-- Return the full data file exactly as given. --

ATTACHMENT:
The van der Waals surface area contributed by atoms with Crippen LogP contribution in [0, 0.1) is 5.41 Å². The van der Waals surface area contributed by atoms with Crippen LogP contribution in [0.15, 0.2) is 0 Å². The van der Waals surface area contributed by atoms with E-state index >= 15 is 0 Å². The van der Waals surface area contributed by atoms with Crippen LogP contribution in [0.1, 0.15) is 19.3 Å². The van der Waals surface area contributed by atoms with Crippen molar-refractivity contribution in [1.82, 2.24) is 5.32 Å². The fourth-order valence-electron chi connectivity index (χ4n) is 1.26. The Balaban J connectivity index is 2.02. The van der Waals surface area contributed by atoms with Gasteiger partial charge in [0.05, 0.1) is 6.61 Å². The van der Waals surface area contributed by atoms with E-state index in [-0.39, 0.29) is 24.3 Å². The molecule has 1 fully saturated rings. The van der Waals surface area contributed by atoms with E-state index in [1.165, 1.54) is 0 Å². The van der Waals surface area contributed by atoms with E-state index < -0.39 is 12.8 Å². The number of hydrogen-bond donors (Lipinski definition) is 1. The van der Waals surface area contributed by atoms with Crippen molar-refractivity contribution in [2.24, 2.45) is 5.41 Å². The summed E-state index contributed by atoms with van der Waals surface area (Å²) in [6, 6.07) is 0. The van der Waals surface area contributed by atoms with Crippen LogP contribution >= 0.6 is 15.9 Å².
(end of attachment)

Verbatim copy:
The van der Waals surface area contributed by atoms with Crippen LogP contribution in [0, 0.1) is 5.41 Å². The van der Waals surface area contributed by atoms with Crippen LogP contribution in [0.15, 0.2) is 0 Å². The van der Waals surface area contributed by atoms with E-state index >= 15 is 0 Å². The van der Waals surface area contributed by atoms with Crippen LogP contribution in [0.1, 0.15) is 19.3 Å². The van der Waals surface area contributed by atoms with Crippen molar-refractivity contribution in [1.82, 2.24) is 5.32 Å². The fourth-order valence-electron chi connectivity index (χ4n) is 1.26. The Balaban J connectivity index is 2.02. The van der Waals surface area contributed by atoms with Gasteiger partial charge in [0.05, 0.1) is 6.61 Å². The van der Waals surface area contributed by atoms with E-state index in [-0.39, 0.29) is 24.3 Å². The molecule has 1 fully saturated rings. The van der Waals surface area contributed by atoms with E-state index in [1.165, 1.54) is 0 Å². The van der Waals surface area contributed by atoms with E-state index < -0.39 is 12.8 Å². The number of hydrogen-bond donors (Lipinski definition) is 1. The van der Waals surface area contributed by atoms with Crippen molar-refractivity contribution in [2.24, 2.45) is 5.41 Å². The summed E-state index contributed by atoms with van der Waals surface area (Å²) in [6, 6.07) is 0. The van der Waals surface area contributed by atoms with Crippen LogP contribution >= 0.6 is 15.9 Å².